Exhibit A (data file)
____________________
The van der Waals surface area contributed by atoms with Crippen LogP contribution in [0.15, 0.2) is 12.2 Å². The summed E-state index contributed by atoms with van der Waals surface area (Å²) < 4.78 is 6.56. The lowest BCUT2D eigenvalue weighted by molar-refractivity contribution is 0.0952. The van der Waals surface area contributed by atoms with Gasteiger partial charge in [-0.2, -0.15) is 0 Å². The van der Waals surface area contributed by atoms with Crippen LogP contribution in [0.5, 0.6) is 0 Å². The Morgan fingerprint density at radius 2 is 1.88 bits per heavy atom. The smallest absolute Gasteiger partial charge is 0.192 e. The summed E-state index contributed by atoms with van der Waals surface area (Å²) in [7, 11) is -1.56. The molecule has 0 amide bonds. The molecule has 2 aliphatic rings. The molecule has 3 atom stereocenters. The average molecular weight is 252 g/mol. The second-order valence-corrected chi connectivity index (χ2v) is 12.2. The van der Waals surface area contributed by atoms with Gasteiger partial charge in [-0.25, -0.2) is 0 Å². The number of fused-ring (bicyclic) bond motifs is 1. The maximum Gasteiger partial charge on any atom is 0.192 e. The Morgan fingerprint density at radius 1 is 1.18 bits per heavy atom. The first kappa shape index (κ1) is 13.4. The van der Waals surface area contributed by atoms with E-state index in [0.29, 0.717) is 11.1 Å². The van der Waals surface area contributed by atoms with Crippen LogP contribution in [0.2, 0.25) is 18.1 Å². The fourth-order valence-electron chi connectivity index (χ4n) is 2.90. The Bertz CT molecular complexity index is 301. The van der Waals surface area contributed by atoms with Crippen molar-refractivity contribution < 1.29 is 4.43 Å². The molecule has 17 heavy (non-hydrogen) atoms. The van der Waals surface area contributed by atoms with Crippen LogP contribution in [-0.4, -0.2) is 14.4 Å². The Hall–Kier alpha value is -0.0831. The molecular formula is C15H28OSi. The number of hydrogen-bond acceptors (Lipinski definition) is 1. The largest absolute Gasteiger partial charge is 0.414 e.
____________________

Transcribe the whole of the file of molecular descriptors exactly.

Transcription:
The van der Waals surface area contributed by atoms with Crippen LogP contribution in [0.15, 0.2) is 12.2 Å². The summed E-state index contributed by atoms with van der Waals surface area (Å²) < 4.78 is 6.56. The lowest BCUT2D eigenvalue weighted by molar-refractivity contribution is 0.0952. The van der Waals surface area contributed by atoms with Gasteiger partial charge in [-0.2, -0.15) is 0 Å². The van der Waals surface area contributed by atoms with Crippen LogP contribution in [0.5, 0.6) is 0 Å². The Morgan fingerprint density at radius 2 is 1.88 bits per heavy atom. The smallest absolute Gasteiger partial charge is 0.192 e. The summed E-state index contributed by atoms with van der Waals surface area (Å²) in [7, 11) is -1.56. The molecule has 0 amide bonds. The molecule has 2 aliphatic rings. The molecule has 3 atom stereocenters. The average molecular weight is 252 g/mol. The second-order valence-corrected chi connectivity index (χ2v) is 12.2. The van der Waals surface area contributed by atoms with Gasteiger partial charge in [-0.25, -0.2) is 0 Å². The number of fused-ring (bicyclic) bond motifs is 1. The maximum Gasteiger partial charge on any atom is 0.192 e. The Morgan fingerprint density at radius 1 is 1.18 bits per heavy atom. The first kappa shape index (κ1) is 13.4. The van der Waals surface area contributed by atoms with E-state index in [0.29, 0.717) is 11.1 Å². The van der Waals surface area contributed by atoms with Crippen LogP contribution in [0.2, 0.25) is 18.1 Å². The fourth-order valence-electron chi connectivity index (χ4n) is 2.90. The Bertz CT molecular complexity index is 301. The van der Waals surface area contributed by atoms with Crippen molar-refractivity contribution < 1.29 is 4.43 Å². The molecule has 17 heavy (non-hydrogen) atoms. The van der Waals surface area contributed by atoms with Crippen LogP contribution in [-0.4, -0.2) is 14.4 Å². The Hall–Kier alpha value is -0.0831. The molecular formula is C15H28OSi. The number of hydrogen-bond acceptors (Lipinski definition) is 1. The largest absolute Gasteiger partial charge is 0.414 e.